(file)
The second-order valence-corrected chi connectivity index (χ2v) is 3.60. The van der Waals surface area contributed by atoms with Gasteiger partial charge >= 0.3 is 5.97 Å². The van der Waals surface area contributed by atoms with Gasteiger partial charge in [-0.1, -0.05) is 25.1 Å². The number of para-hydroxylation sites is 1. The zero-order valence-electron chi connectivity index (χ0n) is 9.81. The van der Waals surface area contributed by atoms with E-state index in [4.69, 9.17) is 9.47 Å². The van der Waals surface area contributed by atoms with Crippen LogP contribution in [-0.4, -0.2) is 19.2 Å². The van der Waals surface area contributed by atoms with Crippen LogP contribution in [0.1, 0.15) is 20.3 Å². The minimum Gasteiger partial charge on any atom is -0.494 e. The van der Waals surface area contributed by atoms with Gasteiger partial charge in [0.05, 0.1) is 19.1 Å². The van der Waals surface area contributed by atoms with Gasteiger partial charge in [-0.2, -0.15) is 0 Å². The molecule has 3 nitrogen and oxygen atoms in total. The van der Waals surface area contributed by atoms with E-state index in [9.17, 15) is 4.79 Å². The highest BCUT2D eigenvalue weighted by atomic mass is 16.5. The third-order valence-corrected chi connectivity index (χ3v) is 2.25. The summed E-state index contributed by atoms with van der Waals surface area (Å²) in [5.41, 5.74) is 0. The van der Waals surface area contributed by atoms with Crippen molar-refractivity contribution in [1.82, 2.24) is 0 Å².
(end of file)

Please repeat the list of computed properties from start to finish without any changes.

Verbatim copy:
The second-order valence-corrected chi connectivity index (χ2v) is 3.60. The van der Waals surface area contributed by atoms with Gasteiger partial charge >= 0.3 is 5.97 Å². The van der Waals surface area contributed by atoms with Gasteiger partial charge in [-0.1, -0.05) is 25.1 Å². The number of para-hydroxylation sites is 1. The zero-order valence-electron chi connectivity index (χ0n) is 9.81. The van der Waals surface area contributed by atoms with E-state index in [4.69, 9.17) is 9.47 Å². The van der Waals surface area contributed by atoms with Crippen LogP contribution in [-0.4, -0.2) is 19.2 Å². The van der Waals surface area contributed by atoms with Crippen LogP contribution in [0.1, 0.15) is 20.3 Å². The minimum Gasteiger partial charge on any atom is -0.494 e. The van der Waals surface area contributed by atoms with Gasteiger partial charge in [0.05, 0.1) is 19.1 Å². The van der Waals surface area contributed by atoms with Gasteiger partial charge in [-0.2, -0.15) is 0 Å². The molecule has 3 nitrogen and oxygen atoms in total. The van der Waals surface area contributed by atoms with E-state index in [9.17, 15) is 4.79 Å². The highest BCUT2D eigenvalue weighted by atomic mass is 16.5. The third-order valence-corrected chi connectivity index (χ3v) is 2.25. The summed E-state index contributed by atoms with van der Waals surface area (Å²) in [5.41, 5.74) is 0. The van der Waals surface area contributed by atoms with Crippen molar-refractivity contribution in [1.82, 2.24) is 0 Å².